The temptation is to say Clay Walker has shown little growth over seven CDs, but that isn't true. He's grown - in the wrong direction. Walker's first few CDs promised a fine country career similar to those of Mark Chesnutt and Tracy Byrd, his Beaumont brethren. Now, like Lonestar, he's rushing headlong into the pop abyss.
Country fans should program this in reverse, though the final cut, "So Much More" (written by Walker in high school) contains more sap than the government should allow. "Texas Swing" is a tribute to the Bob Wills tradition (which Walker proved capable of pulling off on Asleep at the Wheel's "Ride With Bob"); "Rough Around the Edges" would have fit nicely on one of his first CDs; and "She's Easy to Hold" is a pure country weeper. And while "La Bamba" isn't the most inspired choice to continue Walker's streak of party songs, it isn't awful. The rest are mediocre at best, full of bad lyrics and overwrought production clich+s from the ubiquitous Byron Gallimore, Brent Mason, Blake Mevis and Walker.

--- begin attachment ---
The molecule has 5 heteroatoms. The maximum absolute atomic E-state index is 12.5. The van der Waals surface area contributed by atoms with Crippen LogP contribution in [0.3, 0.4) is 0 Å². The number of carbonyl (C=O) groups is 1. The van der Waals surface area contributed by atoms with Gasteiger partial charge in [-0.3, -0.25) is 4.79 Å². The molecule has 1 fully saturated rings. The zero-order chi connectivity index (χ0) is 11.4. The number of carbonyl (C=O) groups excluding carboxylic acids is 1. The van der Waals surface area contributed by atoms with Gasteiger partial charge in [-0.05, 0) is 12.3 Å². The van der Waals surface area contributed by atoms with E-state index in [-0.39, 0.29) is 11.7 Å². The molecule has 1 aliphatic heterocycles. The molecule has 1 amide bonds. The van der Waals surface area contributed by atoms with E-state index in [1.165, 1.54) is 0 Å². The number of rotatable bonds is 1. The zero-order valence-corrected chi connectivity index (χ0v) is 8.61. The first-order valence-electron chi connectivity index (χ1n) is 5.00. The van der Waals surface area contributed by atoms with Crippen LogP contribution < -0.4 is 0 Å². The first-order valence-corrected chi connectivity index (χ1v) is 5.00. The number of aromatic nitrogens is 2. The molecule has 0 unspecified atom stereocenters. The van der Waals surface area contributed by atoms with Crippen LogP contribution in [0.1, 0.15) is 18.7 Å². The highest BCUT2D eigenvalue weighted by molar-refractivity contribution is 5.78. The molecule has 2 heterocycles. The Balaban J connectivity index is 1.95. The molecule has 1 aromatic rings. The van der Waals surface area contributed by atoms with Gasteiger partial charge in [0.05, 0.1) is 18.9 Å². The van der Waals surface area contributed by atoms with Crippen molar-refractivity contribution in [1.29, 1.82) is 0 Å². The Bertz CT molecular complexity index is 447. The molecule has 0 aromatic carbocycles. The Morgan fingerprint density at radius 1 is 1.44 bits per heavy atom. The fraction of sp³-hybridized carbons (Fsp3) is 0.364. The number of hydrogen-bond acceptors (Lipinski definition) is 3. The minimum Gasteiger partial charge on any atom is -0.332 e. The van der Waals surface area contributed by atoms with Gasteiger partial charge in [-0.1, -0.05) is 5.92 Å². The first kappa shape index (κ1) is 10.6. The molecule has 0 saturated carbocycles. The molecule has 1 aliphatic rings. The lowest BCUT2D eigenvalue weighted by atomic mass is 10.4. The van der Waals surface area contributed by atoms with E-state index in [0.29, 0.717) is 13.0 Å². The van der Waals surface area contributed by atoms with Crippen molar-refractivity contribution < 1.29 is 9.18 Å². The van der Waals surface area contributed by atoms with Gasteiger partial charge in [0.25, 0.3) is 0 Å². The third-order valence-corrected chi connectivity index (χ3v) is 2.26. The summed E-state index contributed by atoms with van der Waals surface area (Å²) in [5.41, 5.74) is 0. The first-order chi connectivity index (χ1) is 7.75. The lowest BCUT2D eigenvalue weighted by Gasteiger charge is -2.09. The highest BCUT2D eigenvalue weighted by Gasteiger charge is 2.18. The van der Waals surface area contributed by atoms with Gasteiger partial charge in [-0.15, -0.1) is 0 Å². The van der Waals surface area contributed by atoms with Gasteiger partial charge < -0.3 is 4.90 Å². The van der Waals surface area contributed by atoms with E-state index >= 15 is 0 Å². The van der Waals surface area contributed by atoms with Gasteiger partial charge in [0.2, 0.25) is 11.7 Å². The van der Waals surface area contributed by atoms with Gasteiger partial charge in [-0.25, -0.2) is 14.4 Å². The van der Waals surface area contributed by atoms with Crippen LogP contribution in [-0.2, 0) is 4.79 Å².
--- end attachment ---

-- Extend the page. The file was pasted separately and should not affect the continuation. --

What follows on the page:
Neither pop nor country, this is easily Walker's least satisfying CD. "Say No More" indeed.